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BT’s TV Adverts Banned for Misleading Infinity Broadband Quality Claims

Wednesday, May 4th, 2016 (8:12 am) - Score 1,491
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Telecoms giant BT has landed itself in hot water again after the Advertising Standards Authority (ASA) was forced to ban three of their TV adverts for making “misleadingBTInfinity (FTTC) “fibre broadband” quality claims versus rival UK ISPs Sky Broadband and Virgin Media.

The three adverts, which were all seen in October 2015, attracted several complaints from Sky Broadband and one member of the public. The first advert (a) boasted of “BT Infinity’s super responsiveness when you’re online gaming” (a vague reference to latency / ping times and or jitter performance) and claimed that BT was better for this than Virgin Media.

The second advert (b) featured a topless man using a hula-hoop 🙄 and boasted that BT Infinity delivered “SUPER SMOOTH VIDEO CALLING“, which later used evidence from a SamKnows report to claim that “BT Infinity offers smoother video calling than Virgin Media.”

The final advert (c) featured a cheetah and an actress boasting about the performance of BT Infinity, which rounded off by claiming that “BT Infinity offers faster download speeds than Sky“. Naturally Sky was not amused and complained that there was not enough evidence in the advert for such a comparison to be verified.

Similarly a member of the public, who claimed to have used both Virgin Media and BT Infinity, complained that they had seen “no difference in their user experience” between either service in reference to online gaming performance (a) and video calling smoothness (b). The ASA ultimately upheld all three complaints and their ruling is very long, making it difficult to summarise.

Broadly speaking the ASA agreed that BT had not adequately tested enough of their service or provided enough evidence in order to substantiate their various claims

ASA Ruling (REF: A15-317382)

We considered that the claims “BT Infinity offers more responsive gaming than Virgin Media” and “BT Infinity offers smoother video calling than Virgin Media” had not been adequately substantiated and therefore concluded that ads (a) and (b) were misleading.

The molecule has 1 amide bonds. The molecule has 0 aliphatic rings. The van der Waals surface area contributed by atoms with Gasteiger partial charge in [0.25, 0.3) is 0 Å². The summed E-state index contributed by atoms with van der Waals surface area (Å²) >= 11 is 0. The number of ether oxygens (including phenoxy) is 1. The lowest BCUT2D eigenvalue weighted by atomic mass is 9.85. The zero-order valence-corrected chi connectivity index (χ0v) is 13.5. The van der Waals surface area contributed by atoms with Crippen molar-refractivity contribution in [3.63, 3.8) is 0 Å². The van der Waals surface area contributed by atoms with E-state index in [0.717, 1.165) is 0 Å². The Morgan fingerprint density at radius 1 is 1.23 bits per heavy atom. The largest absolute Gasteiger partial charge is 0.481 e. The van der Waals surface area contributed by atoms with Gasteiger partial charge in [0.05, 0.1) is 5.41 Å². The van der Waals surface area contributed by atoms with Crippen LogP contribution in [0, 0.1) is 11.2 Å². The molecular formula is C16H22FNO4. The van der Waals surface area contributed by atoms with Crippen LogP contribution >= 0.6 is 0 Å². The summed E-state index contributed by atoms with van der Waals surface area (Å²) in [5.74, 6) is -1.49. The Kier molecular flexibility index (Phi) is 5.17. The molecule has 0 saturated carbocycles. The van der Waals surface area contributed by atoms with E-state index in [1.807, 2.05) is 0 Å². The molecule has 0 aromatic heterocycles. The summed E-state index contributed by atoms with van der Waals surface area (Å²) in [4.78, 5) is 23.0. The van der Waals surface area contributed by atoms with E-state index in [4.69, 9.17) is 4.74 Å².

We [also] considered that the claim “BT Infinity offers faster download speeds than Sky” had not been adequately substantiated and therefore concluded that ad (c) was misleading.

We considered that, because not all the necessary data and results were available, the information provided [advert c] was not sufficient to ensure the details of the comparison could be verified by consumers and competitors, and concluded that the ad breached the Code.

As usual the adverts were banned in their previous form and the ASA told BT “not to repeat the claims in the ads unless they held documentary evidence to substantiate them and made available sufficient information about their methodology and data for verification.”

The outcome is hardly surprising because it is difficult to accurately compare latency times / jitter (online gaming performance) or something as ambiguous as the “smoothness” of video calling, particularly as the experience will vary between different customers, locations, servers and network / computer setups (e.g. wifi or wired) etc. The ASA clearly recognised that more data was needed in order to support such claims.

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Mark Jackson
By Mark Jackson
Mark is a professional technology writer, IT consultant and computer engineer from Dorset (England), he also founded ISPreview in 1999 and enjoys analysing the latest telecoms and broadband developments. Find me on Twitter, , Facebook and Linkedin.
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